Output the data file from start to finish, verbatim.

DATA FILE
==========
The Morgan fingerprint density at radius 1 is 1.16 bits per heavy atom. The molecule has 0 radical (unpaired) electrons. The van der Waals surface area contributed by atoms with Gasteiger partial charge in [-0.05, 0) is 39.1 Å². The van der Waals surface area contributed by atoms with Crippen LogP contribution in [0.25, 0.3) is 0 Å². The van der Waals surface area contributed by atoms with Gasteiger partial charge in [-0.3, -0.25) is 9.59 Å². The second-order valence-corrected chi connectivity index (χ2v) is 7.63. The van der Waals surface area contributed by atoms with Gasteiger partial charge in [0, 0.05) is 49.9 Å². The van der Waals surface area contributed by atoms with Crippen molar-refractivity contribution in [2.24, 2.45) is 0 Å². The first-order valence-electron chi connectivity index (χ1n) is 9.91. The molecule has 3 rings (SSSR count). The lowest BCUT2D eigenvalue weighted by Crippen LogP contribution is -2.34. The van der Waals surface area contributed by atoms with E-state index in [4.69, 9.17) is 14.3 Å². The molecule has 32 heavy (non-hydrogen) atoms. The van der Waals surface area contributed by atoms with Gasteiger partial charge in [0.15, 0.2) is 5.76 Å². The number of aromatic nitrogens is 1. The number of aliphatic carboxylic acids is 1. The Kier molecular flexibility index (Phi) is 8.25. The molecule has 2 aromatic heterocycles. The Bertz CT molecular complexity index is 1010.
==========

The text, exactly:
The Morgan fingerprint density at radius 1 is 1.16 bits per heavy atom. The molecule has 0 radical (unpaired) electrons. The van der Waals surface area contributed by atoms with Gasteiger partial charge in [-0.05, 0) is 39.1 Å². The van der Waals surface area contributed by atoms with Crippen LogP contribution in [0.25, 0.3) is 0 Å². The van der Waals surface area contributed by atoms with Gasteiger partial charge in [-0.3, -0.25) is 9.59 Å². The second-order valence-corrected chi connectivity index (χ2v) is 7.63. The van der Waals surface area contributed by atoms with Gasteiger partial charge in [0, 0.05) is 49.9 Å². The van der Waals surface area contributed by atoms with Crippen molar-refractivity contribution in [2.24, 2.45) is 0 Å². The first-order valence-electron chi connectivity index (χ1n) is 9.91. The molecule has 3 rings (SSSR count). The lowest BCUT2D eigenvalue weighted by Crippen LogP contribution is -2.34. The van der Waals surface area contributed by atoms with E-state index in [4.69, 9.17) is 14.3 Å². The molecule has 32 heavy (non-hydrogen) atoms. The van der Waals surface area contributed by atoms with Gasteiger partial charge in [0.15, 0.2) is 5.76 Å². The number of aromatic nitrogens is 1. The number of aliphatic carboxylic acids is 1. The Kier molecular flexibility index (Phi) is 8.25. The molecule has 2 aromatic heterocycles. The Bertz CT molecular complexity index is 1010.